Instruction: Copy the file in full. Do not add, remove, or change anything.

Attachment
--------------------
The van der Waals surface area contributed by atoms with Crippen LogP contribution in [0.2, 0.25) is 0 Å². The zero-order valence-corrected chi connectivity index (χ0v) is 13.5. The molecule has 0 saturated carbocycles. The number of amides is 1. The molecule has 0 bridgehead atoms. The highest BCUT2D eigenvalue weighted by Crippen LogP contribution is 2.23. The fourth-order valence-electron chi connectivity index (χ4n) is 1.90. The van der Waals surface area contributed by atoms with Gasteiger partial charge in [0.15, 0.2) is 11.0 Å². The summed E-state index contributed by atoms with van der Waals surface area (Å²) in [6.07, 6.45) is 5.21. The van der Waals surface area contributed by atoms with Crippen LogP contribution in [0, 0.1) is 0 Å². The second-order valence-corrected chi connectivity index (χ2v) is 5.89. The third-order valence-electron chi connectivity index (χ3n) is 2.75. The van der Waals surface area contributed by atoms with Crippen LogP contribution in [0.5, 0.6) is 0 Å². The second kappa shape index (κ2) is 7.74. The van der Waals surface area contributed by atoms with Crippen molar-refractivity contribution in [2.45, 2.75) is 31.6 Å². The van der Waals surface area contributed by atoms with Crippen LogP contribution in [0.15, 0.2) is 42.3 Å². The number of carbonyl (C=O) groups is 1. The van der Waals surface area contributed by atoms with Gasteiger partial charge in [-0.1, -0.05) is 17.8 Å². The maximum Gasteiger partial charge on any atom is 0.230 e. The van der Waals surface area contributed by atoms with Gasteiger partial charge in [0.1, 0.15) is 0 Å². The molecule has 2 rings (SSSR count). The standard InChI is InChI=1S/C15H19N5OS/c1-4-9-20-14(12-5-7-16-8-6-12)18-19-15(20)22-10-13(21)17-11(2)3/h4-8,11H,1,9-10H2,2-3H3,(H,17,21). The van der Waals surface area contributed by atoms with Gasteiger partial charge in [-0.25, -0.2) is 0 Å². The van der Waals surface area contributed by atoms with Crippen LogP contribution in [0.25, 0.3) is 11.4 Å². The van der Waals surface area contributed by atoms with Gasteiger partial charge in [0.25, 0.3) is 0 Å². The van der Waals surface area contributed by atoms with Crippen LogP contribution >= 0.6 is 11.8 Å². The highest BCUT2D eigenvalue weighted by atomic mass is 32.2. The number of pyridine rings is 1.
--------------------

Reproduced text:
The van der Waals surface area contributed by atoms with Crippen LogP contribution in [0.2, 0.25) is 0 Å². The zero-order valence-corrected chi connectivity index (χ0v) is 13.5. The molecule has 0 saturated carbocycles. The number of amides is 1. The molecule has 0 bridgehead atoms. The highest BCUT2D eigenvalue weighted by Crippen LogP contribution is 2.23. The fourth-order valence-electron chi connectivity index (χ4n) is 1.90. The van der Waals surface area contributed by atoms with Gasteiger partial charge in [0.15, 0.2) is 11.0 Å². The summed E-state index contributed by atoms with van der Waals surface area (Å²) in [6.07, 6.45) is 5.21. The van der Waals surface area contributed by atoms with Crippen LogP contribution in [0, 0.1) is 0 Å². The second-order valence-corrected chi connectivity index (χ2v) is 5.89. The third-order valence-electron chi connectivity index (χ3n) is 2.75. The van der Waals surface area contributed by atoms with Crippen LogP contribution in [0.5, 0.6) is 0 Å². The second kappa shape index (κ2) is 7.74. The van der Waals surface area contributed by atoms with Crippen molar-refractivity contribution in [2.45, 2.75) is 31.6 Å². The van der Waals surface area contributed by atoms with Crippen LogP contribution in [0.15, 0.2) is 42.3 Å². The number of carbonyl (C=O) groups is 1. The van der Waals surface area contributed by atoms with Gasteiger partial charge in [-0.1, -0.05) is 17.8 Å². The maximum Gasteiger partial charge on any atom is 0.230 e. The van der Waals surface area contributed by atoms with Gasteiger partial charge in [0.1, 0.15) is 0 Å². The molecule has 2 rings (SSSR count). The standard InChI is InChI=1S/C15H19N5OS/c1-4-9-20-14(12-5-7-16-8-6-12)18-19-15(20)22-10-13(21)17-11(2)3/h4-8,11H,1,9-10H2,2-3H3,(H,17,21). The van der Waals surface area contributed by atoms with Gasteiger partial charge in [-0.25, -0.2) is 0 Å². The van der Waals surface area contributed by atoms with Crippen LogP contribution in [0.25, 0.3) is 11.4 Å². The van der Waals surface area contributed by atoms with Gasteiger partial charge in [0.25, 0.3) is 0 Å². The van der Waals surface area contributed by atoms with Crippen LogP contribution >= 0.6 is 11.8 Å². The highest BCUT2D eigenvalue weighted by atomic mass is 32.2. The number of pyridine rings is 1.